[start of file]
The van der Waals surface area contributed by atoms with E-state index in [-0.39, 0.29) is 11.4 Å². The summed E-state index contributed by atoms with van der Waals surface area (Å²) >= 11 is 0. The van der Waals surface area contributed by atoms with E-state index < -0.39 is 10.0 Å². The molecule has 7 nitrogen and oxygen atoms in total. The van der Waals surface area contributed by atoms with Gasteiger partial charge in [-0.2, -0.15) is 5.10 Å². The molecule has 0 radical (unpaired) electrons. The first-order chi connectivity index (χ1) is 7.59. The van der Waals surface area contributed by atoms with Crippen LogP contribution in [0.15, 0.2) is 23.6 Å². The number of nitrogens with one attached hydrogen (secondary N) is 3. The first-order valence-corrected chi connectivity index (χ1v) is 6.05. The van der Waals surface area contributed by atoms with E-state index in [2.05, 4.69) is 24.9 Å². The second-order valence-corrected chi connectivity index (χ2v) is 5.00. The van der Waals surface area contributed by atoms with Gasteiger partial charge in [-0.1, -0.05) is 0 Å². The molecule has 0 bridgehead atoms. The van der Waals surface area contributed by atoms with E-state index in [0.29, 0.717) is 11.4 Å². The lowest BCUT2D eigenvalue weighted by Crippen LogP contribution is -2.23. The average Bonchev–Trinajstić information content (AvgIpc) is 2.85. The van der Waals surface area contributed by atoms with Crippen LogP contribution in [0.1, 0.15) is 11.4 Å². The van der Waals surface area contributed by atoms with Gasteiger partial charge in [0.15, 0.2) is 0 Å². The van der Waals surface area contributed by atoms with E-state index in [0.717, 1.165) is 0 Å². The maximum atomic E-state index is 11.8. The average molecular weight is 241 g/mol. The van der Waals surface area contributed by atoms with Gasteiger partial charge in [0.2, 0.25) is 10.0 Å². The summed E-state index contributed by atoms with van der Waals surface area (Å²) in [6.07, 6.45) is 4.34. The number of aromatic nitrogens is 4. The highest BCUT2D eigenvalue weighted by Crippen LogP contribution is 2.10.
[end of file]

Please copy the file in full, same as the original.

The van der Waals surface area contributed by atoms with E-state index in [-0.39, 0.29) is 11.4 Å². The summed E-state index contributed by atoms with van der Waals surface area (Å²) >= 11 is 0. The van der Waals surface area contributed by atoms with E-state index < -0.39 is 10.0 Å². The molecule has 7 nitrogen and oxygen atoms in total. The van der Waals surface area contributed by atoms with Gasteiger partial charge in [-0.2, -0.15) is 5.10 Å². The molecule has 0 radical (unpaired) electrons. The first-order chi connectivity index (χ1) is 7.59. The van der Waals surface area contributed by atoms with Crippen LogP contribution in [0.15, 0.2) is 23.6 Å². The number of nitrogens with one attached hydrogen (secondary N) is 3. The first-order valence-corrected chi connectivity index (χ1v) is 6.05. The van der Waals surface area contributed by atoms with E-state index in [2.05, 4.69) is 24.9 Å². The second-order valence-corrected chi connectivity index (χ2v) is 5.00. The van der Waals surface area contributed by atoms with Gasteiger partial charge in [-0.1, -0.05) is 0 Å². The molecule has 0 bridgehead atoms. The van der Waals surface area contributed by atoms with E-state index in [0.29, 0.717) is 11.4 Å². The lowest BCUT2D eigenvalue weighted by Crippen LogP contribution is -2.23. The average Bonchev–Trinajstić information content (AvgIpc) is 2.85. The van der Waals surface area contributed by atoms with Crippen LogP contribution in [0.1, 0.15) is 11.4 Å². The van der Waals surface area contributed by atoms with Gasteiger partial charge in [0.15, 0.2) is 0 Å². The van der Waals surface area contributed by atoms with E-state index in [0.717, 1.165) is 0 Å². The maximum atomic E-state index is 11.8. The average molecular weight is 241 g/mol. The van der Waals surface area contributed by atoms with Gasteiger partial charge in [0.2, 0.25) is 10.0 Å². The summed E-state index contributed by atoms with van der Waals surface area (Å²) in [6.07, 6.45) is 4.34. The number of aromatic nitrogens is 4. The highest BCUT2D eigenvalue weighted by Crippen LogP contribution is 2.10.